When the laser diode enable signal LD_En supplied to the input terminal 16 a of the current switch circuit 16 when writing and erasing information is at the “H” level, the transistor Q7 is turned on. Thus, the transistor Q3 is turned off, and the transistor Q4 is turned on. As a result, the current signal iQ6-c flows through the transistor Q4 of the current switch circuit 16. The current mirror circuit 12 starts operating and outputs a current signal in proportion to the input signal. This current signal is supplied via the common base circuit 14 to the laser diode LD1. Accordingly, the laser diode LD1 is turned on, and an optical disk (not shown) is irradiated with laser light with an intensity associated with the current signal. The heat of the laser light changes a writing layer of the optical disk to a crystallized state or an amorphous state, thus rewriting data.

When the laser diode enable signal LD_En supplied to the input terminal 16 a of the current switch circuit 16 is at the “L” level, the transistor Q7 is turned off. Thus, the transistor Q3 is turned on, and the transistor Q4 is turned off. As a result, the current signal iQ6-c flows from power supply Vcc1 through the transistor Q3 and the resistor R7 to the collector of the transistor Q6. The current mirror circuit 12 stops operating, and the laser diode LD1 is turned off.

According to the semiconductor laser drive circuit of this embodiment, the common emitter circuit 18 with a single-system analog signal input converts the voltage signal J1 input at the analog signal input terminal 18 a into a current signal, and a signal output from the HF oscillator circuit 20 when reading information is input to the emitter of the transistor Q6 to be added to the current signal of the common emitter circuit 18. High frequency components of the signal J1 within the bandwidth of the transistor Q6 are boosted. In contrast, when viewed from the output port of the HF oscillator circuit 20, the transistor Q6 functions as a common base circuit. Thus, degradation of the output signal of the HF oscillator circuit 20 is kept at a minimum.

The current switch circuit 16 is used to cut off or let through current to the current mirror circuit 12 at the subsequent stage to cut off or output the output current of the current mirror circuit 12. When the current switch circuit 16 selects the current mirror circuit 12, the transistor Q4 becomes equivalent to a common base circuit, thus reducing the Miller effect of the transistor Q6. The current mirror circuit 12 is used to reverse the direction of current obtained at the transistor Q6 (or transistor Q4) (from Sink to Source). The common base circuit including the transistor Q5 reduces the effect of the differential resistance of the semiconductor laser, which changes in accordance with the flowing current. Particularly in the case of a low-current drive type, the Miller effect of the transistor Q2 due to an increase in the differential resistance of the semiconductor laser is reduced.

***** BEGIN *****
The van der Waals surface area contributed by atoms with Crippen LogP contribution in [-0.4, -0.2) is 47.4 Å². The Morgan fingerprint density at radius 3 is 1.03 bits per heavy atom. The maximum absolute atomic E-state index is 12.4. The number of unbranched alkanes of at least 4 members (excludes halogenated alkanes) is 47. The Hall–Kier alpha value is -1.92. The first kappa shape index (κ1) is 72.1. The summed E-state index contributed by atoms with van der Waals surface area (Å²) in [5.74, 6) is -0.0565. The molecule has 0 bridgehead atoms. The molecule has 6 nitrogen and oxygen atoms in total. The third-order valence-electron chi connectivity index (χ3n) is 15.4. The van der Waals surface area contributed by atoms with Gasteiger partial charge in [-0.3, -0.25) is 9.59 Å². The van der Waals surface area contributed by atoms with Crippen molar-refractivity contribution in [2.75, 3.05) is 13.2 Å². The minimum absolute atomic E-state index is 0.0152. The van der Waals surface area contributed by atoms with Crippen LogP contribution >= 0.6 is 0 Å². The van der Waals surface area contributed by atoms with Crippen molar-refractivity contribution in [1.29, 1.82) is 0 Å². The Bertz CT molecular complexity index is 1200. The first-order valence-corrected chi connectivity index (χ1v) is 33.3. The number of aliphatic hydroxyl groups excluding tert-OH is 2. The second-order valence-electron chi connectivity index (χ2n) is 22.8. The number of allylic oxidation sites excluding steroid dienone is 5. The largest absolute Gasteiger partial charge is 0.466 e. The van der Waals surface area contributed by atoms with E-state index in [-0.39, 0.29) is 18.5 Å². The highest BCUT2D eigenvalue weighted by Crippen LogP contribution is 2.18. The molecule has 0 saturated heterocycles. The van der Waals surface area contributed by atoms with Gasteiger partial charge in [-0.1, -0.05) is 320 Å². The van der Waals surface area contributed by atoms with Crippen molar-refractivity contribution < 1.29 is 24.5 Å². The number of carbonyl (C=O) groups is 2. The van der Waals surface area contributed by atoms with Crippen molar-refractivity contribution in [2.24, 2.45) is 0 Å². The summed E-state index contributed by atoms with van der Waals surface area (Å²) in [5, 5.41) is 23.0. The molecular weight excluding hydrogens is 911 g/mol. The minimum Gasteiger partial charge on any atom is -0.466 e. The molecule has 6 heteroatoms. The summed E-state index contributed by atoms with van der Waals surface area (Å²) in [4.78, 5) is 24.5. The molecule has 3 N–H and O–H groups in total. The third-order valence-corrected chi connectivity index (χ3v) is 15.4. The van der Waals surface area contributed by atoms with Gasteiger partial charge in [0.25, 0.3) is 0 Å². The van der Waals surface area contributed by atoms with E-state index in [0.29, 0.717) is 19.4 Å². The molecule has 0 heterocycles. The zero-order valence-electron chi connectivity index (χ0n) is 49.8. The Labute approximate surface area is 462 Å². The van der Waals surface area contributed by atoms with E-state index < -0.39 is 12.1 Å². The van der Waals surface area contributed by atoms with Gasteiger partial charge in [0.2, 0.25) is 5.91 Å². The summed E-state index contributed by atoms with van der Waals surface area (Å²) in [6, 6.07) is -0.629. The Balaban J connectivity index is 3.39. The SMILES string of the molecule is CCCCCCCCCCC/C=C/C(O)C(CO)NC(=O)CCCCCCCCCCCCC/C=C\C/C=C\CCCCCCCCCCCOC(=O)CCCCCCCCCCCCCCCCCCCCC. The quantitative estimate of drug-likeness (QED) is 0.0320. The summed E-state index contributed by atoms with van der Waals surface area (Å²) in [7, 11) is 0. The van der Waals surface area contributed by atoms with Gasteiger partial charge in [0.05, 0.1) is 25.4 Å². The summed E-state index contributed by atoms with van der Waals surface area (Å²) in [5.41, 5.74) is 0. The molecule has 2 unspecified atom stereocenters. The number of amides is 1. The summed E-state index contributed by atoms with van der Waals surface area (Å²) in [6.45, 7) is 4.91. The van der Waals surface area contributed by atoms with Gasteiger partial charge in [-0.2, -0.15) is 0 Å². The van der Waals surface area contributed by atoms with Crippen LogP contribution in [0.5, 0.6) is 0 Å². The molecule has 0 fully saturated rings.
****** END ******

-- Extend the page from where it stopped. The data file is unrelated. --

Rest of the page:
Referring to FIG. 3, another embodiment of a semiconductor laser drive circuit according to the present invention will now be described.

FIG. 3 is a circuit diagram showing the circuit configuration of a laser driver for two lasers according to this embodiment of the present invention.

Referring to FIG. 3, a semiconductor laser drive circuit 10 includes a current mirror circuit 12, a current switch circuit 16, a common emitter circuit 18, an HF oscillator circuit 20, and a coupled circuit 22, which are arranged similarly as those shown in FIG. 2. The semiconductor laser drive circuit 10 further includes a first common base circuit 14A for supplying current from the current mirror circuit 12 to a writing/erasing laser diode LD1, a second common base circuit 14B for supplying current from the current mirror circuit 12 to a reading laser diode LD2, and a switching circuit 24 for switching a current path between the first common base circuit 14A and the second common base circuit 14B.

The first common base circuit 14A includes a PNP transistor Q5. The emitter of the transistor Q5 is connected via a resistor R3 to the collector of a transistor Q2 of the current mirror circuit 12. The writing/erasing laser diode LD1 is connected between the collector of the transistor Q5 and ground. The base of the transistor Q5 is connected to power supply Vcc3 via a resistor R6 and to ground via a capacitor C4. The collector and emitter of a transistor Q11 for controlling on/off of the transistor Q5 are connected between the base of the transistor Q5 and power supply Vcc1.

The second common base circuit 14B includes a PNP transistor Q10. The emitter of the transistor Q10 is connected via the resistor R3 to the collector of the transistor Q2 of the current mirror circuit 12. The reading laser diode LD2 is connected between the collector of the transistor Q10 and ground. The base of the transistor Q10 is connected to power supply Vcc3 via a resistor R20 and to ground via the capacitor C4. The collector and emitter of a transistor Q12 for controlling on/off of the transistor Q10 are connected between the base of the transistor Q10 and power supply Vcc1.